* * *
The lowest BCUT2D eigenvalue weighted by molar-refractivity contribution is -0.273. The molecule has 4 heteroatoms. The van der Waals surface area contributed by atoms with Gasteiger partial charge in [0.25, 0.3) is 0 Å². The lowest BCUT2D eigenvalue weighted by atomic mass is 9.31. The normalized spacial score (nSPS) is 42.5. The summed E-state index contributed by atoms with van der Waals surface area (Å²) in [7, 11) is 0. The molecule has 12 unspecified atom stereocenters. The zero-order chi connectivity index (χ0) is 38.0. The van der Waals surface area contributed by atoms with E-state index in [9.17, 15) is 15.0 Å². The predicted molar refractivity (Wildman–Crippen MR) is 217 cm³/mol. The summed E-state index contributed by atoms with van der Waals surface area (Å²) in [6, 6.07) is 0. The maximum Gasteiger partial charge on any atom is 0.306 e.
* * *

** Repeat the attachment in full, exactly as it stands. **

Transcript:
The lowest BCUT2D eigenvalue weighted by molar-refractivity contribution is -0.273. The molecule has 4 heteroatoms. The van der Waals surface area contributed by atoms with Gasteiger partial charge in [0.25, 0.3) is 0 Å². The lowest BCUT2D eigenvalue weighted by atomic mass is 9.31. The normalized spacial score (nSPS) is 42.5. The summed E-state index contributed by atoms with van der Waals surface area (Å²) in [7, 11) is 0. The molecule has 12 unspecified atom stereocenters. The zero-order chi connectivity index (χ0) is 38.0. The van der Waals surface area contributed by atoms with E-state index in [9.17, 15) is 15.0 Å². The predicted molar refractivity (Wildman–Crippen MR) is 217 cm³/mol. The summed E-state index contributed by atoms with van der Waals surface area (Å²) in [6, 6.07) is 0. The maximum Gasteiger partial charge on any atom is 0.306 e.